About two-thirds of Fairchild Air Force Base’s active-duty airmen live off base. In anticipation of the new airmen arriving, the Air Force conducted a study of rental housing in the Spokane area, said Lt. Col. Matthew Anderson, the 92nd Civil Engineer Squadron commander.
The study identified rental properties available within a 60-minute commute of Fairchild. Apartment vacancies were at 2 percent and the vacancy rate for single-family homes was 1 percent. As a result of the scarcity of rentals, Fairchild is planning to convert hotel-style lodging on the base into dorm rooms. The project will provide housing for 50 single airmen.
Officials in Airway Heights, meanwhile, are considering expanding the city’s urban growth boundaries to obtain more land for housing. City Manager Albert Tripp said rising housing prices are threatening the city’s reputation as an affordable place to live.
“Home prices in the city have been increasing at a faster rate than the county,” he said. “Housing is an important issue for us.”
Most of Spokane County is grappling with low housing inventories and rising home prices, said Dan Lysek, Live Real Estate’s designated broker and owner.
“But, I think the West Plains is hit even harder with what is going on out there,” he said.
As of last week, there were six homes for sale under $200,000 in the West Plains, according to the Spokane Multiple Listing Service.
“A few years ago, there would have been dozens of homes in that price point,” Lysek said. “Even if you go up to $250,000, there’s only 10 homes for sale in the West Plains.”
Planning for water needs
Planning for water needs is a crucial part of the West Plains’ future development. Unlike the city of Spokane, Airway Heights doesn’t tap into the abundant Spokane Valley-Rathdrum Prairie Aquifer.
The aquifer serving Airway Heights is more limited, said Kevin Anderson, the city’s public works director. In fact, “the whole area of the West Plains is not a good place to be if you like a lot of water,” he said.
For Airway Heights, the water situation became even more complicated in 2017 when chemicals found in fire-extinguishing foam were discovered in the city’s water supply.
The pollutants are believed to have seeped into groundwater from a fire training site on the eastern edge of Fairchild. Airway Heights worked out an agreement with the city of Spokane to connect to its water system to provide a source of clean water. The agreement lasts for up to five years.
“Right now, we are purchasing all of our water,” Anderson said. “It’s more than sufficient to meet our current needs and many needs into the future.”
But the agreement with the city of Spokane is temporary. Airway Heights is working with the Air Force on options for addressing the contaminants, and that work should be completed within six months, Anderson said. A water filtration system has been tested and appears to be working, but air bubbles in the treated water produce a milky appearance.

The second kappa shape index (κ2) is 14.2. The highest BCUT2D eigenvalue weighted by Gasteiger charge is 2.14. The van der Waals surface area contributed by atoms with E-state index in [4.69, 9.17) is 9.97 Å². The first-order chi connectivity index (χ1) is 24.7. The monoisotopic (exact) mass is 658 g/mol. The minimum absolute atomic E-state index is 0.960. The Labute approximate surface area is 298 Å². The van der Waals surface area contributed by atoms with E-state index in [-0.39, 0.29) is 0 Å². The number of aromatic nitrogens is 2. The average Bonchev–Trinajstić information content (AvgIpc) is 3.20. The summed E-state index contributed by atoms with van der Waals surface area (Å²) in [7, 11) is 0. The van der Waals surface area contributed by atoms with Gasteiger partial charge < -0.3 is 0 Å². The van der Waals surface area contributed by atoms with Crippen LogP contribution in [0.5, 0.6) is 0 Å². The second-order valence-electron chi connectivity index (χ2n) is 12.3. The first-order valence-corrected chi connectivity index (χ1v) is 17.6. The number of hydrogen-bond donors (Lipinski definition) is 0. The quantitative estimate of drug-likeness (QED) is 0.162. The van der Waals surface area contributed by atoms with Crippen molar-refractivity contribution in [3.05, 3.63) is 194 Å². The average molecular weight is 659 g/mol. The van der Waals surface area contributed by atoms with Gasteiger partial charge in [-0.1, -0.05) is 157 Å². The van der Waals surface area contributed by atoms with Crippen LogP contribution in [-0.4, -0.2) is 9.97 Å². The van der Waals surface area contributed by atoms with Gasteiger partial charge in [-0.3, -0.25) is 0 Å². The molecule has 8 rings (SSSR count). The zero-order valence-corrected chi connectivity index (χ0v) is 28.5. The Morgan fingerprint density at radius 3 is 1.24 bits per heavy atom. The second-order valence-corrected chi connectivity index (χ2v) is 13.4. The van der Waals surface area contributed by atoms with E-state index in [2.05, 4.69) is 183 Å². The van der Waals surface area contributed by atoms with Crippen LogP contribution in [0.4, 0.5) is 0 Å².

It’s an aesthetic problem, Anderson said, but “it doesn’t give you a lot of confidence.”
To meet future demand, the West Plains might turn to water reuse and aquifer recharge. Airway Heights built a $44 million reclaimed water facility in 2012. The facility treats wastewater and turns it into “almost potable water,” Anderson said.
The city uses the reclaimed water to irrigate parks and control dust at construction sites, but city officials want to expand the uses.
Gov. Jay Inslee’s draft budget contains $1.9 million for infrastructure so the reclaimed water could be used at Airway Heights Corrections Center. It would replace potable water in areas where drinking water isn’t needed.
A stormwater utility, meanwhile, could address drainage issues from seasonal flooding on the West Plains and capture water for aquifer recharge. A yearlong study is underway to evaluate the idea.
Developers are required to build ponds in the West Plains to hold the stormwater until it evaporates, because the water isn’t readily absorbed by the soils. The ponds are expensive because they consume buildable land, French said.
“If we could recharge the aquifer with recaptured water, it could help development on the West Plains,” French said. “This will make the West Plains more sustainable from a water standpoint because all the hundreds of millions of gallons of water lost to evaporation will be able to recharge the aquifer.”
Keeping people and goods moving is another crucial piece of West Plains development.
The $44 million Geiger Boulevard improvement project on the West Plains is breaking ground this spring to widen the road from two to three traffic lanes with a center turn lane. The upgrades are needed to accommodate heavy truck traffic at the Amazon site and future projects in the area.
Plans also call for construction of six roundabouts to replace signalized intersections at the Medical Lake and Grove Road freeway interchanges.
An additional roundabout will be constructed at Aero and Westbow roads, and a new parallel bridge will be built across Interstate 90 at the Medical Lake exit, providing additional travel lanes and a pedestrian/bike path.
The county will install water, sewer and fiber utilities as well as bus stops at major intersections along Geiger Boulevard to serve commercial developments.
Geiger Boulevard improvements will be phased in over two years, funded by a $14.3 million federal transportation grant awarded to the county last year, as well as more than $28 million from the state Department of Transportation, the city of Spokane, the Public Development Authority and the Spokane Transit Authority.
Airway Heights also is looking ahead to its transportation needs.
The city plans to build a road parallel to U.S. Highway 2 to accommodate east-west traffic resulting from new development. The city requested $3 million in funding from the state Legislature and has secured more than $500,000 for the project design.
For longtime West Plains residents, the pace of change might seem unsettling, said Broemmeling, the chamber manager. The new jobs will bring more people, more buildings and more traffic to the area. But most communities prefer the challenge of growth over a shrinking job base and declining population, he said.